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  • Correlation of energy efficiency of NO removal by intermittent DBD radical injection method

    Publication Year: 2005 , Page(s): 763 - 770
    Cited by:  Papers (10)
    Save to Project icon | Request Permissions | Click to expandQuick Abstract | PDF file iconPDF (512 KB) |  | HTML iconHTML  

    Ammonia radicals are produced by a dielectric barrier discharge (DBD) in a chamber separate from the chamber that NO gas flows, and are injected in the NO gas flowing field to decompose NO gas. The power source for generating the DBD is a one-cycle sinusoidal (OCS) waveform so as to easily control the power consumed in the DBD plasma. The fundamental frequency of the OCS power source is 150 kHz. The correlation of the DeNOx characteristics was discussed, where the residence time of the ammonia gas in the radical injector and the power density consumed in the DBD plasma were considered. Their product was called residence energy density (RED). It was confirmed that the parametric data of the DeNOx energy efficiency were clearly correlated by the RED. Currently, the energy efficiency of 250 g/kWh was attained at a NO gas temperature of 600°C. In order to obtain a high-energy efficiency in this system, the suppression of the energy consumed in the DBD plasma is effective, and instead, the ammonia flow rate decreases, compensating the accepted energy of the ammonia particles by the residence in the radical injector. View full abstract»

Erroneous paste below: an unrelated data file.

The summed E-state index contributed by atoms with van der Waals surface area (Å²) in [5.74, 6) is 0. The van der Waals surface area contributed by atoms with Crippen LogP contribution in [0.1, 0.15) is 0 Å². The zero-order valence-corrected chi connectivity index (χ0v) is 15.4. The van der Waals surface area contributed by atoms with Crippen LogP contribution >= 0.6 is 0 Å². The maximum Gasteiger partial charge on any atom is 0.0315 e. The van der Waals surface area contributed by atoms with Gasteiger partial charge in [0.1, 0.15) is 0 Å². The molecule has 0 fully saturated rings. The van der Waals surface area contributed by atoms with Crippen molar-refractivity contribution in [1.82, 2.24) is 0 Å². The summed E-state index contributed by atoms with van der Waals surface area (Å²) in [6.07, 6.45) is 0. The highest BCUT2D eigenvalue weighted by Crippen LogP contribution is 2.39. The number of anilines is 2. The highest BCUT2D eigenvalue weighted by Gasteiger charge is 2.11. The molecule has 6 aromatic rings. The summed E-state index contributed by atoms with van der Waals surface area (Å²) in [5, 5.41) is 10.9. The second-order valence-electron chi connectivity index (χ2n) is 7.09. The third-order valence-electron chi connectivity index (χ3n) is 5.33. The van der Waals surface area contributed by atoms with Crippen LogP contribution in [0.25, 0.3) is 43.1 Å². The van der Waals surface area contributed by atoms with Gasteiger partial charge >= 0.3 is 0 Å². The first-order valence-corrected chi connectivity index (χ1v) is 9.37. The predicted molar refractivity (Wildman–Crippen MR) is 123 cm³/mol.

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Aims & Scope

IEEE Transactions on Plasma Sciences focuses on plasma science and engineering, including: magnetofluid dynamics and thermionics; plasma dynamics; gaseous electronics and arc technology.

 

 

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Meet Our Editors

Editor-in-Chief
Steven J. Gitomer, Ph.D.
Senior Scientist, US Civilian Research & Development Foundation
Guest Scientist, Los Alamos National Laboratory
1428 Miracerros Loop South